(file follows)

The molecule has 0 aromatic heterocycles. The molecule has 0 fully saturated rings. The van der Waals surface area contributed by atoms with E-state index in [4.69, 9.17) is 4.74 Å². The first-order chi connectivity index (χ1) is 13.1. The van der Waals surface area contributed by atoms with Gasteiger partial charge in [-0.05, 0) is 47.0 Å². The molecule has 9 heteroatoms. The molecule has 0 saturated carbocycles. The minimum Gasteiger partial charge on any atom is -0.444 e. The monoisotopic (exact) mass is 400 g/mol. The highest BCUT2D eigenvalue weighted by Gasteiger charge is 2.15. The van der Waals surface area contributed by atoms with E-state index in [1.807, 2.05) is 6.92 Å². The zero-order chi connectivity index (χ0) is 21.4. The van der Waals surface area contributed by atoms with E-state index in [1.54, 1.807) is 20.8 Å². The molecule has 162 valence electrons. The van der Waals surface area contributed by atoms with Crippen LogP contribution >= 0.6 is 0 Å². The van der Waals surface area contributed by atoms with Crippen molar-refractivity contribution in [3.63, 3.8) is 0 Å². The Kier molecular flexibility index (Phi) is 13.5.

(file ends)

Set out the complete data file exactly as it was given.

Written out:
The molecule has 0 aromatic heterocycles. The molecule has 0 fully saturated rings. The van der Waals surface area contributed by atoms with E-state index in [4.69, 9.17) is 4.74 Å². The first-order chi connectivity index (χ1) is 13.1. The van der Waals surface area contributed by atoms with Gasteiger partial charge in [-0.05, 0) is 47.0 Å². The molecule has 9 heteroatoms. The molecule has 0 saturated carbocycles. The minimum Gasteiger partial charge on any atom is -0.444 e. The monoisotopic (exact) mass is 400 g/mol. The highest BCUT2D eigenvalue weighted by Gasteiger charge is 2.15. The van der Waals surface area contributed by atoms with E-state index in [1.807, 2.05) is 6.92 Å². The zero-order chi connectivity index (χ0) is 21.4. The van der Waals surface area contributed by atoms with E-state index in [1.54, 1.807) is 20.8 Å². The molecule has 162 valence electrons. The van der Waals surface area contributed by atoms with Crippen LogP contribution >= 0.6 is 0 Å². The van der Waals surface area contributed by atoms with Crippen molar-refractivity contribution in [3.63, 3.8) is 0 Å². The Kier molecular flexibility index (Phi) is 13.5.